March 9, 2014

Christian Nuns kidnapped in Syria's Maaloula set free

Christian Nuns kidnapped in Syria's Maaloula set free -

 

An image grab taken from a video uploaded to YouTube on February 9, 2014, shows a group of nuns from the historic Christian-majority town of Maalula, speaking to the camera from an undisclosed location (AFP Photo)

 

(RT).- Twelve Lebanese and Syrian nuns, who were kidnapped from the historic Christian town of Maaloula in December, have now been released and are on their way to Syria, Lebanese security source said.

The nuns were transferred to the village of Arsal, western Lebanon, earlier in the week, the source told Reuters on Sunday.

Their whereabouts and condition remained unknown for over three months, with first reports of the abduction emerging in early December as Islamic rebels seized the ancient quarter of Maaloula, a predominantly Christian town and UNESCO heritage site in eastern Syria.

"What the Syrian army achieved in Yabroud facilitated this process," Syrian Greek Orthodox Bishop Louka Khoury speaking to reporters at the border.

It is unclear exactly who had held the nuns and why they had been released now. However, reports in various media said the deal was brokered with the Nusra Front, one of the radical groups fighting President Bashar Assad’s forces. Lebanon’s General Security Chief the head of Qatari intelligence were reported to have played a major role in the negotiations.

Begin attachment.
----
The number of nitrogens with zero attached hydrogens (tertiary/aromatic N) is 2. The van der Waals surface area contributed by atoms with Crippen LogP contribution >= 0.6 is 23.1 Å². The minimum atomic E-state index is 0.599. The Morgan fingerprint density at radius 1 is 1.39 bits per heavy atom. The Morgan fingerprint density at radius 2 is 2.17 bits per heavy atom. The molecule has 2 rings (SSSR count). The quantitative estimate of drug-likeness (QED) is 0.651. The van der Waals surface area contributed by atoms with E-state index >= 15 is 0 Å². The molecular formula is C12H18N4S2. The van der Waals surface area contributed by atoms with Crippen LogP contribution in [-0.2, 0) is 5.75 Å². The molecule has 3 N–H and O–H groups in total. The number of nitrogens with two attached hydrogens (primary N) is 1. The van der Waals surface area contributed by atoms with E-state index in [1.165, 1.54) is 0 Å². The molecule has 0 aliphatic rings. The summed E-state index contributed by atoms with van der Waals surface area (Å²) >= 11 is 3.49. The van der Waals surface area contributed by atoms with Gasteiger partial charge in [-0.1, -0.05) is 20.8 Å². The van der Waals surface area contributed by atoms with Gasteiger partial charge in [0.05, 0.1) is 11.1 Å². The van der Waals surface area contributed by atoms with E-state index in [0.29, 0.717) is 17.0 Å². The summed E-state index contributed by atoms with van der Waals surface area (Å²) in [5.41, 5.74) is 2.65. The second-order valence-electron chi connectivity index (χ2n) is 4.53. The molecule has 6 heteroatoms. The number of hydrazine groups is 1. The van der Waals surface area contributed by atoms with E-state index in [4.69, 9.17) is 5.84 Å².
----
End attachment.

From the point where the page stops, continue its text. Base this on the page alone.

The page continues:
Earlier, the Nusra Front had reportedly been demanding the release of 500 militants held in Syria and Lebanon in return for the nuns, according to the Al-Mayadeen satellite channel.

The nuns were kidnapped during fierce fighting between rebel forces and the Syrian army for control of strategic Damascus – Homs highway, which passes close to Maaloula.

Soon after being abducted, the nuns were moved to the nearby rebel-held town of Yabroud 20km away. The date for the release was reportedly set to coincide with a ceasefire in Yabroud, which began at sunset on Sunday.

Later in December a video of the nuns was broadcast on Al-Jazeera. A commentator said that the nuns were in good health and were waiting for their release to return to their convent in Maaloula, the Monastery of Mar Thekla. The video did not give any indication of where the nuns were.

Syria's Christian minority has sometimes found itself caught in the middle of the fighting in the civil war, which, having started in March of 2011, is quickly approaching its third year and is becoming increasingly sectarian.

         
       Kantsasar Weekly  Diario Armenia